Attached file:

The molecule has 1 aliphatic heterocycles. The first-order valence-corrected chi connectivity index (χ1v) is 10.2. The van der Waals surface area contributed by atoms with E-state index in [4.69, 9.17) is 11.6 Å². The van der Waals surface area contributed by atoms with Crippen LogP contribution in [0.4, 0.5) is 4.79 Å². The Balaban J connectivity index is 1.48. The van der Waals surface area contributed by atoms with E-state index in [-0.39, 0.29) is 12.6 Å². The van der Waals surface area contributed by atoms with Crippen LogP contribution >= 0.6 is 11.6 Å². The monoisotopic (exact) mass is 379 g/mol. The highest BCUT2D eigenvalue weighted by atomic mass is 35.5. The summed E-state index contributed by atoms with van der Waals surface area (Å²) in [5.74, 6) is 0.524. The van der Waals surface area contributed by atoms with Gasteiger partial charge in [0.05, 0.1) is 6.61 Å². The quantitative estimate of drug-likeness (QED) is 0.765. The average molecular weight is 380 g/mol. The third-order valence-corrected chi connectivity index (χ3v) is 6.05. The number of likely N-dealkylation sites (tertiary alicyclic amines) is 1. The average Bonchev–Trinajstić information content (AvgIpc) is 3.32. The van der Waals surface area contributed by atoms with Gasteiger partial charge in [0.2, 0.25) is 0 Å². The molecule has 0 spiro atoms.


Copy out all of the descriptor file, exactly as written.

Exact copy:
The molecule has 1 aliphatic heterocycles. The first-order valence-corrected chi connectivity index (χ1v) is 10.2. The van der Waals surface area contributed by atoms with E-state index in [4.69, 9.17) is 11.6 Å². The van der Waals surface area contributed by atoms with Crippen LogP contribution in [0.4, 0.5) is 4.79 Å². The Balaban J connectivity index is 1.48. The van der Waals surface area contributed by atoms with E-state index in [-0.39, 0.29) is 12.6 Å². The van der Waals surface area contributed by atoms with Crippen LogP contribution >= 0.6 is 11.6 Å². The monoisotopic (exact) mass is 379 g/mol. The highest BCUT2D eigenvalue weighted by atomic mass is 35.5. The summed E-state index contributed by atoms with van der Waals surface area (Å²) in [5.74, 6) is 0.524. The van der Waals surface area contributed by atoms with Gasteiger partial charge in [0.05, 0.1) is 6.61 Å². The quantitative estimate of drug-likeness (QED) is 0.765. The average molecular weight is 380 g/mol. The third-order valence-corrected chi connectivity index (χ3v) is 6.05. The number of likely N-dealkylation sites (tertiary alicyclic amines) is 1. The average Bonchev–Trinajstić information content (AvgIpc) is 3.32. The van der Waals surface area contributed by atoms with Gasteiger partial charge in [0.2, 0.25) is 0 Å². The molecule has 0 spiro atoms.